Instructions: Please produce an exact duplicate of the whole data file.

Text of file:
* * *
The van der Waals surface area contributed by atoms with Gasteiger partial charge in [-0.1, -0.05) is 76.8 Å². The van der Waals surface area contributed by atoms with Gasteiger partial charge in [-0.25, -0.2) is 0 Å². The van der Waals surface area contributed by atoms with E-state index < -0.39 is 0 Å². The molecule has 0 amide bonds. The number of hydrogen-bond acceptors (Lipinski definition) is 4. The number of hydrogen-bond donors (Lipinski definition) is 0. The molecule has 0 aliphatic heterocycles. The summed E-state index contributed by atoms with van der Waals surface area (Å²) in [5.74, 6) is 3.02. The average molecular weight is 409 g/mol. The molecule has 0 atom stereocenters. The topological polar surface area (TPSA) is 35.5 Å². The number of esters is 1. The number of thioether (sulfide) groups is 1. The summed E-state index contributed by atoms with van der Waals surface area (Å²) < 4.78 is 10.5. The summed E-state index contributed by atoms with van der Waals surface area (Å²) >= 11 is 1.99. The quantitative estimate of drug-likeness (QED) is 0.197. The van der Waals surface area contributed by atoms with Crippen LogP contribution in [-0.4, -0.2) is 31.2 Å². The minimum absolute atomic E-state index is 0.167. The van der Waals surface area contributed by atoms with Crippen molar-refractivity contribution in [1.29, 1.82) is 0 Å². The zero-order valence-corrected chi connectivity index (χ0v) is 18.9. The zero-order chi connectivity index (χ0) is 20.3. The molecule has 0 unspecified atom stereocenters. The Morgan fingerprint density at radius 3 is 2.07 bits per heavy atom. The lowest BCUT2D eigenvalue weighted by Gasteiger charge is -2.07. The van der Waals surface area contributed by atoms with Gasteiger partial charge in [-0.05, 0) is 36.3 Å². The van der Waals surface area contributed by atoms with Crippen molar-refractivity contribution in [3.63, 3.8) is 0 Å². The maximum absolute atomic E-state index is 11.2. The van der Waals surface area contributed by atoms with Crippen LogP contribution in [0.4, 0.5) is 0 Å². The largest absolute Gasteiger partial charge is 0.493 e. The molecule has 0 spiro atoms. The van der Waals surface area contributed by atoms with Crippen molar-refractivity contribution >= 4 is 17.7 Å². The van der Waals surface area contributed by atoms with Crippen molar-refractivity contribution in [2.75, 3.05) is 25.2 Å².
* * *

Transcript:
The van der Waals surface area contributed by atoms with Gasteiger partial charge in [-0.1, -0.05) is 76.8 Å². The van der Waals surface area contributed by atoms with Gasteiger partial charge in [-0.25, -0.2) is 0 Å². The van der Waals surface area contributed by atoms with E-state index < -0.39 is 0 Å². The molecule has 0 amide bonds. The number of hydrogen-bond acceptors (Lipinski definition) is 4. The number of hydrogen-bond donors (Lipinski definition) is 0. The molecule has 0 aliphatic heterocycles. The summed E-state index contributed by atoms with van der Waals surface area (Å²) in [5.74, 6) is 3.02. The average molecular weight is 409 g/mol. The molecule has 0 atom stereocenters. The topological polar surface area (TPSA) is 35.5 Å². The number of esters is 1. The number of thioether (sulfide) groups is 1. The summed E-state index contributed by atoms with van der Waals surface area (Å²) < 4.78 is 10.5. The summed E-state index contributed by atoms with van der Waals surface area (Å²) >= 11 is 1.99. The quantitative estimate of drug-likeness (QED) is 0.197. The van der Waals surface area contributed by atoms with Crippen LogP contribution in [-0.4, -0.2) is 31.2 Å². The minimum absolute atomic E-state index is 0.167. The van der Waals surface area contributed by atoms with Crippen molar-refractivity contribution in [1.29, 1.82) is 0 Å². The zero-order valence-corrected chi connectivity index (χ0v) is 18.9. The zero-order chi connectivity index (χ0) is 20.3. The molecule has 0 unspecified atom stereocenters. The Morgan fingerprint density at radius 3 is 2.07 bits per heavy atom. The lowest BCUT2D eigenvalue weighted by Gasteiger charge is -2.07. The van der Waals surface area contributed by atoms with Gasteiger partial charge in [-0.05, 0) is 36.3 Å². The van der Waals surface area contributed by atoms with Crippen molar-refractivity contribution in [3.63, 3.8) is 0 Å². The maximum absolute atomic E-state index is 11.2. The van der Waals surface area contributed by atoms with Crippen LogP contribution in [0.4, 0.5) is 0 Å². The largest absolute Gasteiger partial charge is 0.493 e. The molecule has 0 spiro atoms. The van der Waals surface area contributed by atoms with Crippen molar-refractivity contribution >= 4 is 17.7 Å². The van der Waals surface area contributed by atoms with Crippen molar-refractivity contribution in [2.75, 3.05) is 25.2 Å².